GOV.UK is currently experimenting with a graph database of GOV.UK content and the different ways this content is linked. This can be used to create associations between content, find unknown associations that already exist and run queries of our content in a performant way. Content items are represented as nodes, with relationships between these nodes represented as edges and facts about content items represented as properties of a node. Taken together, this is a graph, or network, of GOV.UK content.
In the GOV.UK graph, we include a number of different types of data which together form what is called the knowledge graph. These different data types include the structural network, functional network, semantic network, taxonomy and ontology of content data, which are explained in more detail below.
- The structural network represents how pages on GOV.UK link to each other, which is comprised further of the embedded links (from the main body) and the sidebar links (from related links)
- The functional network represents user behaviour between pages on GOV.UK (i.e. how users navigate content on the site)
- The semantic network is a representation of how similar content is, based on cosine similarity which is encoded as a 512-dimensional array and which can then be used to quickly compare different content
- The taxonomy is the GOV.UK topic taxonomy, which is a tree representing the aboutness of content, with similar or related content being grouped together. For example, VAT is a topic within Business Tax, which is itself a topic within Money (the top-level taxon)
- The ontology is a representation of how different people, roles and organisations within government link to each other (i.e. a minister is appointed to a ministerial department, which executes policies of the government)
The knowledge graph is a structured representation of GOV.UK content and related information which can be used for a number of different purposes. For example, you might use the knowledge graph to run a query to find all of the content produced during the time that a minister was in post at a department, or perhaps to understand how users are navigating a particular piece of content vs how that content is structurally linked together.
Knowledge graph usage
The knowledge graph is currently in discovery whilst we gain better understanding of the types of problems it can solve and the value it can bring to GOV.UK.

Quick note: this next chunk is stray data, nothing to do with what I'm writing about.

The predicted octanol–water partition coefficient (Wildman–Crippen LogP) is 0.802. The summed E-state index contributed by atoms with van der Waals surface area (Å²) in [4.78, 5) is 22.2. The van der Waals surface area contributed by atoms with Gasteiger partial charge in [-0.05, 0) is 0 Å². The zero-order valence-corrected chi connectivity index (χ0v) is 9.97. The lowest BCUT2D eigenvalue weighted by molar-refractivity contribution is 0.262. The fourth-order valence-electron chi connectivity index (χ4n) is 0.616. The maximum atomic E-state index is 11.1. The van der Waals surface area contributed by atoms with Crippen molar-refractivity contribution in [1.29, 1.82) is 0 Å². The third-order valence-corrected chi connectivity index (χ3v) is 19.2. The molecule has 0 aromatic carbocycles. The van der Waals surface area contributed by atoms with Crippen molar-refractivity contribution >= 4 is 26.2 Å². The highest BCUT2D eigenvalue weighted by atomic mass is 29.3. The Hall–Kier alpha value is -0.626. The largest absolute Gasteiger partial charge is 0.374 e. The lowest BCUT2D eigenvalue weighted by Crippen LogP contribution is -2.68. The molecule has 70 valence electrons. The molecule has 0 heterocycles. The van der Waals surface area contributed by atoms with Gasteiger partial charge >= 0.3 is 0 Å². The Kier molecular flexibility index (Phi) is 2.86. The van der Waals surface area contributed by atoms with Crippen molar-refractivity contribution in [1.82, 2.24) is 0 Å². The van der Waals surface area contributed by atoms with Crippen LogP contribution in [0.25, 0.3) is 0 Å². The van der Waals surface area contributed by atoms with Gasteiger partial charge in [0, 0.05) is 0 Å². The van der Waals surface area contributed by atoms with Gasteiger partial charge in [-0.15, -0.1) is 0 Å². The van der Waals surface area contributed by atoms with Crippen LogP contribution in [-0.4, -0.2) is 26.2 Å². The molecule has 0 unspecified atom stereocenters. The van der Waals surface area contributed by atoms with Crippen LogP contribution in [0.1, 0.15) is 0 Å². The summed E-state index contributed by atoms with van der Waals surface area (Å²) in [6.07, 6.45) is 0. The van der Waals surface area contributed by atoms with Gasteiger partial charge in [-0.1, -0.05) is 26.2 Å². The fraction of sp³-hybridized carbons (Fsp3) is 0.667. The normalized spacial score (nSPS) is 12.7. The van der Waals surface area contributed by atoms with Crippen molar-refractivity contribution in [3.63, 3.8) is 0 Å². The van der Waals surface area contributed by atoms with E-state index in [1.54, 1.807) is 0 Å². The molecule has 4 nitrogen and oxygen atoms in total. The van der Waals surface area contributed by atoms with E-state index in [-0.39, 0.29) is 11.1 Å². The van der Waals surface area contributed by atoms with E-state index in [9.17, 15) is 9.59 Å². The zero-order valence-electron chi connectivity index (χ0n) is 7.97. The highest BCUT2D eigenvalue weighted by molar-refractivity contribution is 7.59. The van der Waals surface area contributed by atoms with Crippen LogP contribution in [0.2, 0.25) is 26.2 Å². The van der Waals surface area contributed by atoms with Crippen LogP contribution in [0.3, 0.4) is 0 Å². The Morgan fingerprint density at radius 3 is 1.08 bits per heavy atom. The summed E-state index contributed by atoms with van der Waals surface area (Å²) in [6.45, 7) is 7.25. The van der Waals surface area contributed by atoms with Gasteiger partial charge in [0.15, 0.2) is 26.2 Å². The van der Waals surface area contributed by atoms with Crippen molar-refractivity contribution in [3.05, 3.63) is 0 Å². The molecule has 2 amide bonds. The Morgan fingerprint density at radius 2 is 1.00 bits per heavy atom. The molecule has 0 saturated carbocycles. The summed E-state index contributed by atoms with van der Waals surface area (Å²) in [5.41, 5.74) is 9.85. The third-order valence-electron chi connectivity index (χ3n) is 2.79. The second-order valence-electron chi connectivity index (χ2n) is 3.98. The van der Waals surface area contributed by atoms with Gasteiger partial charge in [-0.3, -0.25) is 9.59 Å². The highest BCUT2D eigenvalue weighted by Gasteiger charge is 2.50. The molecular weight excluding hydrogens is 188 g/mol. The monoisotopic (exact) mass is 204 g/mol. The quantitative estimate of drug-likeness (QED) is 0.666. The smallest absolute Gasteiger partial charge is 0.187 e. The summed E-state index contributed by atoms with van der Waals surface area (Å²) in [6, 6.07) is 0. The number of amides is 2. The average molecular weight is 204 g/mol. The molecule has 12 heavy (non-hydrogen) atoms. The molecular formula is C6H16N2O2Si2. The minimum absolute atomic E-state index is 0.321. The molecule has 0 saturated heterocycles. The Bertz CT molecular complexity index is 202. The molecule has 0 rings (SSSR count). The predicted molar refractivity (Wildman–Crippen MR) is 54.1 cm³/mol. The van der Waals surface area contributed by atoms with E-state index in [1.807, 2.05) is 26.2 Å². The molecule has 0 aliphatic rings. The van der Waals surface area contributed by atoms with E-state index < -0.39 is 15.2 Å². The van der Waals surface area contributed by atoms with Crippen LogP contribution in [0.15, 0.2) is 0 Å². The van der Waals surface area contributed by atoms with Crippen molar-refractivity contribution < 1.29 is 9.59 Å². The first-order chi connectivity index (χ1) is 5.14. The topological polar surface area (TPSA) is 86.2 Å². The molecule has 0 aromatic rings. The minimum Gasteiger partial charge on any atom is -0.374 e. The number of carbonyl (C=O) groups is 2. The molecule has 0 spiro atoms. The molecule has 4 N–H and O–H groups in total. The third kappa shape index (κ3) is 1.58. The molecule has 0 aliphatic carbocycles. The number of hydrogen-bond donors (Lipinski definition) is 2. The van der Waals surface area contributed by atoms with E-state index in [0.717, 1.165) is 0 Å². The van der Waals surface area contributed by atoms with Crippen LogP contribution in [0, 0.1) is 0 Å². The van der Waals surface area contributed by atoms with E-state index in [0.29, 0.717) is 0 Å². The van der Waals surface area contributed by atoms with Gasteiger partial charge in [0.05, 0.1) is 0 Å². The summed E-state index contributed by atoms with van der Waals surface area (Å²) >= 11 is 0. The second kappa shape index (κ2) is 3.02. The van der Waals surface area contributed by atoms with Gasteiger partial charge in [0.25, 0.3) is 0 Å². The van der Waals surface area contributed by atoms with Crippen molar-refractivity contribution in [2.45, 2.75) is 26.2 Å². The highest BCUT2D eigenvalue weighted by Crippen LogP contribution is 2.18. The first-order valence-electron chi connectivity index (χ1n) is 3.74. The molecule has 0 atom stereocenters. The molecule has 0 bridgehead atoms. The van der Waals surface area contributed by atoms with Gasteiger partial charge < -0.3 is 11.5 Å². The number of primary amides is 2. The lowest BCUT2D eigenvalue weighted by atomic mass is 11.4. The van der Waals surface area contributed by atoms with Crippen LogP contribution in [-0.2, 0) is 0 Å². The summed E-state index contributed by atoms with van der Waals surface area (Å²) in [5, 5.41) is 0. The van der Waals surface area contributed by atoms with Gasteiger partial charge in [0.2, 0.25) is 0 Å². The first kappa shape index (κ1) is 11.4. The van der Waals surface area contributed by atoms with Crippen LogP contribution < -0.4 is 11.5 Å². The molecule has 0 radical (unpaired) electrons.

One of the ways we’re currently using the knowledge graph is to help a number of teams quickly get the data they need relating to particular queries of GOV.UK content.
We’ve also augmented the knowledge graph to easily find content related to EU Exit, adding labels to content so that content designers can easily find anything related to topics such as farming, fisheries, hauliers etc.
In addition, we’re continuing to iterate on the knowledge graph and apply it to new problems.
The knowledge graph is currently running solely within integration environment. It is available weekdays 9AM-6PM and uses data generated by the
data-science-data EC2 instance. This uses the latest content backups when it spins up to ensure that it has current data for that day, which are ingested after all the pre-requisite data has either been downloaded or computed. As part of this, the
data-science-data machine has some limited access to our databases, which it uses to compute the peoples, roles and organisations (the ontology as described previously) and is ingested into the graph.
The data generation has been moved out of the knowledge graph provisioning as the data generated is used for other means, such as computing a list of Brexit and corona-related content which are saved as spreadsheets for content designers.
Neo4j is the graph database technology used to run the knowledge graph, which is a piece of software that data scientists are familiar with and provides many built-in algorithms that can be used for analysis of data. We are using the community edition, which can be accessed through a web browser or via the Neo4j Desktop application, and provides a central source of truth of the graph.
RFCs and lifetime of the knowledge graph
At present, we are purely evaluating the benefits of the knowledge graph and have no plans to productionise. If and when the knowledge graph were to be productionised, there is likely to be a large difference between the current setup for testing and what might actually be put in place for a production environment. This, in combination with the current unknown long-term value the graph might provide, is the reason why no RFCs have yet been raised in relation to the knowledge graph.
Once the long-term value of the knowledge graph has been evaluated, a decision will be made as to whether to productionise a knowledge graph (whilst not presuming this graph to be the solution). At this point, regardless of the decision, the current integration-only knowledge graph will be retired.
Using the knowledge graph
To start using the knowledge graph, get in touch with the Data Products team (#data-products) and we’ll provide you with the credentials to access the graph and some tips on how to get started querying the content.
If you have any questions about the knowledge graph, get in touch with the Data Products team (#data-products) and we’ll be happy to help.